As college sports eat away at school budgets and gather ever-increasing support from millions of alumni, fans and critics alike are asking: where will collegiate athletics be 10, 20, even 30 years from now?
On Friday, a few acclaimed panelists from different sports backgrounds, all but one former Wildcats, discussed this huge uncertainty. The Medill-hosted “College Sports: What’s Right, What’s Wrong and What the Future Should Look Like,” featured alumni J.A. Adande (BSJ92), Christine Brennan (BSJ80, MSJ81), Steve Weissman (BSJ01), and LZ Granderson, with ESPN Producer Willie Weinbaum (BSJ82, MSJ83) moderating the conversation. Topics of conversation ranged from the newly formed APU movement, to the general corruption and scandals that have recently headlined sports news.
With the game of football on the minds of everyone present, the APU movement and college football in general took the majority of the conversation. Standing for “All Players United,” the campaign was founded by current players serving on the Players Council for the National College Players Association (NCPA), an advocacy group created by former UCLA football player Ramogi Huma. Huma decided to start the initiative when he saw his All-American teammate be suspended for accepting a bag of groceries when he had an empty refrigerator and his scholarship money had run out. APU parallels much of the NFLPA (NFL Players Association) in that both want more money for their players, concussion reform, and more player protection.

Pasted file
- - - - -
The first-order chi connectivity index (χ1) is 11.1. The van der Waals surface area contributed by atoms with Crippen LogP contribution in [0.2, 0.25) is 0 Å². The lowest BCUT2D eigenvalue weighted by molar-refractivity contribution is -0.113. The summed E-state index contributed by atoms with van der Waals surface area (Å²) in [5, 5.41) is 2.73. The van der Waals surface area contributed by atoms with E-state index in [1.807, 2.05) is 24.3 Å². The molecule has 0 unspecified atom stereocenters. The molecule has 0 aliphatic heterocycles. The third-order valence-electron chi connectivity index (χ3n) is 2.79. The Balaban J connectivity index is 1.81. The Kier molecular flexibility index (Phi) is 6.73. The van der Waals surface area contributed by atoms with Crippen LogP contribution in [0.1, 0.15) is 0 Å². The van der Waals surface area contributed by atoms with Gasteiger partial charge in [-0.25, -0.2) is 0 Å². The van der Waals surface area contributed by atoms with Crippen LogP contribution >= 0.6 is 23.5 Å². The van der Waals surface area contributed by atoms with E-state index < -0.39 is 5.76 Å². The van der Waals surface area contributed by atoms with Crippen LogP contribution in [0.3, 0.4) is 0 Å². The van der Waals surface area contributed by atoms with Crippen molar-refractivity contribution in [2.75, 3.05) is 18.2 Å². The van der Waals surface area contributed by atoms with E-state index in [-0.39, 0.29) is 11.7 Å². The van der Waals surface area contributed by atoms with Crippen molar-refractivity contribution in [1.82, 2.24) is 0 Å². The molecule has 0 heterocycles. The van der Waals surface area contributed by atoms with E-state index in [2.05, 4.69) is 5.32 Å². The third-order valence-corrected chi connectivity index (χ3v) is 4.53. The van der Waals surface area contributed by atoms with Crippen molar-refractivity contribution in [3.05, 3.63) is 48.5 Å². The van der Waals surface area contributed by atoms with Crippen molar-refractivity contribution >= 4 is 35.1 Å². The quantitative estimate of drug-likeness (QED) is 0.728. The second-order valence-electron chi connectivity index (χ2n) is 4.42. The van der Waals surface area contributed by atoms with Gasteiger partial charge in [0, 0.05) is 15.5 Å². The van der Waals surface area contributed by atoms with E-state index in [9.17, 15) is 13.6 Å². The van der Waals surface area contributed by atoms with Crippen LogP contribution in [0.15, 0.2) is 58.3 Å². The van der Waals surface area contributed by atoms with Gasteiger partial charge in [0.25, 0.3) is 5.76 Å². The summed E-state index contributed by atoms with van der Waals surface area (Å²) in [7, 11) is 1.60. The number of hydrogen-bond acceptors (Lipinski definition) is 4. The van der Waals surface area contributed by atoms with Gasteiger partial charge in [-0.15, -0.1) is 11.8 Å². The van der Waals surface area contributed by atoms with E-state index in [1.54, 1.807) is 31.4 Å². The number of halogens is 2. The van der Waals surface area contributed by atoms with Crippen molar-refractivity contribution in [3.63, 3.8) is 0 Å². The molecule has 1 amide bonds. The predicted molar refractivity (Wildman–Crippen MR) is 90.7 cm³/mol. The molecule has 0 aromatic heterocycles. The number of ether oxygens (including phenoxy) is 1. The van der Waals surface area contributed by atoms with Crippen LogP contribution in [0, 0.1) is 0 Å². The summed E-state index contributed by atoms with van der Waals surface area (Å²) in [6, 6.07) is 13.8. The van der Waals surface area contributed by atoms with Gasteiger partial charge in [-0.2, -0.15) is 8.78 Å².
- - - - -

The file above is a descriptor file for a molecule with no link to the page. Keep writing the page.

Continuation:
When asked about the general movement and for their opinions on the power of players, panelist J.A. Adande was pro-APU. In his arguments he sided with players, saying he would “love to see the awareness and the movement to galvanize.” The other three panel members seemed to favor the movement as well, but didn’t go as far as Adande, who said he would cheer on players to protest bowl games and other events until they received their demands.
Granderson, Weissman and Brennan were opposed to the idea of paying college players. Brennan reasoned that if you pay the football players, who are generally receiving the most attention and coverage, you have to pay all college athletes. In turn this would bankrupt universities and deteriorate the entire college sports world. Adande countered by favoring the idea that the players, being in a large moneymaking industry, deserve to be paid. He proposed the idea of a free market in which companies could find an athlete to promote their product. For example, Evanston Chrysler Jeep could have Kain Colter in their advertisements and in that way he could make a little extra money. Weissman contested that a college education in itself is worth hundreds of thousands of dollars and saves families fortunes when their children get “full rides” to play sports at the collegiate level.
Despite the unknown future of college sports, panelists agreed the sports world isn’t all bad. Early on in the conversation, Brennan made an interesting point: “We tend to focus on the bad in college sports but everything else, roughly 90%, is good.”
Let’s hope it stays that way.